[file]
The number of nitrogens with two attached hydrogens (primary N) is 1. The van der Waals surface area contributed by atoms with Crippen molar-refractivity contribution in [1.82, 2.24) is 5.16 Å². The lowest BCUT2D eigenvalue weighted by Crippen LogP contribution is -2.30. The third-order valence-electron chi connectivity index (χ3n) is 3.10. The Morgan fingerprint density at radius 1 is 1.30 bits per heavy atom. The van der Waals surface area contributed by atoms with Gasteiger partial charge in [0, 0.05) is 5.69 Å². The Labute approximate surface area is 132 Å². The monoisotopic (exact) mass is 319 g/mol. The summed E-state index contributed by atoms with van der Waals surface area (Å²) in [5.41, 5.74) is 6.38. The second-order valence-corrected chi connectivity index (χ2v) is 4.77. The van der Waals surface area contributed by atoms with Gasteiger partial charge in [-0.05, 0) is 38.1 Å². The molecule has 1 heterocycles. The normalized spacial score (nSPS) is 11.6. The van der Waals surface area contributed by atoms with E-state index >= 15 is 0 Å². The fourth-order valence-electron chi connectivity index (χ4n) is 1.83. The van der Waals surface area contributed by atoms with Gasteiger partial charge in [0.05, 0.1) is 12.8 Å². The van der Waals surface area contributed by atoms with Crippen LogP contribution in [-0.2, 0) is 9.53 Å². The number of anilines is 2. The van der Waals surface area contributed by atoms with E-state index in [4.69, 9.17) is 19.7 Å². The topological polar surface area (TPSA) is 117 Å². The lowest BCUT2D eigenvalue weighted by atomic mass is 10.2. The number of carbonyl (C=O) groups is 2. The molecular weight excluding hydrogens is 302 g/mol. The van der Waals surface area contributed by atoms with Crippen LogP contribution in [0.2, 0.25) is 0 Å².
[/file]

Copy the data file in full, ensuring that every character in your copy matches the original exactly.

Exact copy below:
The number of nitrogens with two attached hydrogens (primary N) is 1. The van der Waals surface area contributed by atoms with Crippen molar-refractivity contribution in [1.82, 2.24) is 5.16 Å². The lowest BCUT2D eigenvalue weighted by Crippen LogP contribution is -2.30. The third-order valence-electron chi connectivity index (χ3n) is 3.10. The Morgan fingerprint density at radius 1 is 1.30 bits per heavy atom. The van der Waals surface area contributed by atoms with Gasteiger partial charge in [0, 0.05) is 5.69 Å². The Labute approximate surface area is 132 Å². The monoisotopic (exact) mass is 319 g/mol. The summed E-state index contributed by atoms with van der Waals surface area (Å²) in [5.41, 5.74) is 6.38. The second-order valence-corrected chi connectivity index (χ2v) is 4.77. The van der Waals surface area contributed by atoms with Gasteiger partial charge in [-0.05, 0) is 38.1 Å². The molecule has 1 heterocycles. The normalized spacial score (nSPS) is 11.6. The van der Waals surface area contributed by atoms with E-state index >= 15 is 0 Å². The fourth-order valence-electron chi connectivity index (χ4n) is 1.83. The van der Waals surface area contributed by atoms with Gasteiger partial charge in [0.05, 0.1) is 12.8 Å². The van der Waals surface area contributed by atoms with Crippen LogP contribution in [-0.2, 0) is 9.53 Å². The number of anilines is 2. The van der Waals surface area contributed by atoms with E-state index in [4.69, 9.17) is 19.7 Å². The topological polar surface area (TPSA) is 117 Å². The lowest BCUT2D eigenvalue weighted by atomic mass is 10.2. The number of carbonyl (C=O) groups is 2. The molecular weight excluding hydrogens is 302 g/mol. The van der Waals surface area contributed by atoms with Crippen LogP contribution in [0.2, 0.25) is 0 Å².